umi = Read10X(data.dir = 'data/raw_feature_bc_matrix/')
k = 3 
barcode.whitelist = 
    CreateSeuratObject(counts = umi,
                       min.features = k,  # retain all barcodes with at least k raw mRNA
                       min.cells = 800, # this just speeds up the function by removing genes. 

file =paste0(your_save_path,"barcode.whitelist.tsv"), 
sep = '\t', quote = FALSE, col.names = FALSE, row.names = FALSE)

With the example dataset in the vignette this retains about 150,000 barcodes.

Now you can provide that as an argument to -wl in CITE-seq-count to align the ADTs and then proceed with the dsb analysis example.

CITE-seq-Count -R1 TAGS_R1.fastq.gz  -R2 TAGS_R2.fastq.gz \
 -t TAG_LIST.csv -cbf X1 -cbl X2 -umif Y1 -umil Y2 \
  -wl path_to_barcode.whitelist.tsv -o OUTFOLDER

This whitelist can also be provided to Kallisto.
kallisto bustools documentation

kb count -i index_file -g gtf_file.t2g -x 10xv3 \
-t n_cores -w path_to_barcode.whitelist.tsv -o output_dir \
input.R1.fastq.gz input.R2.fastq.gz

Next one can similarly define cells and background droplets empirically with protein and mRNA based thresholding as outlined in the main tutorial.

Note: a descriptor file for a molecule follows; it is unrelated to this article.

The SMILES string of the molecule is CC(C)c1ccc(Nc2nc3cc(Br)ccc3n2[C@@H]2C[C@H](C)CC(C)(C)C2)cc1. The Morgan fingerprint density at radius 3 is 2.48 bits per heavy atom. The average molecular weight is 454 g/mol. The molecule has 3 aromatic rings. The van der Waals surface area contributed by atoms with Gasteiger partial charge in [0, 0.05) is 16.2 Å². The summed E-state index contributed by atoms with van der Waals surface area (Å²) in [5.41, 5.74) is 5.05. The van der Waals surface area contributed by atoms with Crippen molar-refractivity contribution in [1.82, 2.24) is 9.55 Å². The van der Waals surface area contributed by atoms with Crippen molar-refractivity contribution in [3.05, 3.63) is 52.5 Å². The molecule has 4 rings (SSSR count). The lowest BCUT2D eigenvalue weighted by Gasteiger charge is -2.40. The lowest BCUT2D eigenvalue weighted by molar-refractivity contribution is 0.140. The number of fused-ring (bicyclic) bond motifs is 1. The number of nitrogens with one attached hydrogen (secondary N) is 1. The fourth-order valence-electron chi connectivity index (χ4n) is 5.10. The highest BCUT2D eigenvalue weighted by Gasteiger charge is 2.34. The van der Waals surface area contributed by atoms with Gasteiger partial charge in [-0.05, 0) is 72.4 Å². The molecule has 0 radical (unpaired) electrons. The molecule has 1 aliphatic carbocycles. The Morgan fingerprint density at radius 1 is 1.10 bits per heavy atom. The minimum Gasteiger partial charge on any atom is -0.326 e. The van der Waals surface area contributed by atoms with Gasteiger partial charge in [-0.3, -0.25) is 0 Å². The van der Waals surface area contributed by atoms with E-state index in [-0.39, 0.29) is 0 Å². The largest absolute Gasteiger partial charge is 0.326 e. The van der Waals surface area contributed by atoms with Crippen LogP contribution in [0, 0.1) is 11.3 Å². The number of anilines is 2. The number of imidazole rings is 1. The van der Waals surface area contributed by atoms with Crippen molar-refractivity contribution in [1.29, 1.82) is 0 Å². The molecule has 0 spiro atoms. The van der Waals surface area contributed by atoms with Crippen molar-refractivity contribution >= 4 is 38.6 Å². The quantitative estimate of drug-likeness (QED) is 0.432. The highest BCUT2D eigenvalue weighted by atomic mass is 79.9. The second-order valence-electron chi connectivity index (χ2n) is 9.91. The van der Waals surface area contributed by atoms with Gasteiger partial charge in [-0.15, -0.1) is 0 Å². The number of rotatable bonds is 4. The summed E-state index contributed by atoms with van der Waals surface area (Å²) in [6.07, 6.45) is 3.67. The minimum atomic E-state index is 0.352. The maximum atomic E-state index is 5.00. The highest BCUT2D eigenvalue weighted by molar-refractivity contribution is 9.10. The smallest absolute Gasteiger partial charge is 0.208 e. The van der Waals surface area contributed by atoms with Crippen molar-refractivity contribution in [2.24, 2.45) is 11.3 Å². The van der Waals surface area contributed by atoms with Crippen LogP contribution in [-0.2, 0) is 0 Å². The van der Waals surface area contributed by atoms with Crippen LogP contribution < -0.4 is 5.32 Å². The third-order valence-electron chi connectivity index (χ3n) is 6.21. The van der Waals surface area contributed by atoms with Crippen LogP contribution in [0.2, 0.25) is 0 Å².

A note on Cell Ranger –expect-cells

Note whether or not you use dsb, if you want to define cells using the filtered_feature_bc_matrix file, you should make sure to properly set the Cell Ranger --expect-cells argument roughly equal to the estimated cell recovery per lane based on number of cells you loaded in the experiment. see the note from 10X about this. The default value of 3000 is relatively low for modern experiments. Note cells and empty droplets can also be defined directly from the raw_feature_bc_matrix using any method, including simple protein and mRNA library size based thresholding because this contains all droplets.

Topics covered in other vignettes on CRAN: Integrating dsb with Bioconductor, integrating dsb with python/Scanpy, Using dsb with data lacking isotype controls, integrating dsb with sample multiplexing experiments, using dsb on data with multiple batches, advanced usage - using a different scale / standardization based on empty droplet levels, returning internal stats used by dsb, outlier clipping with the quantile.clipping argument, other FAQ.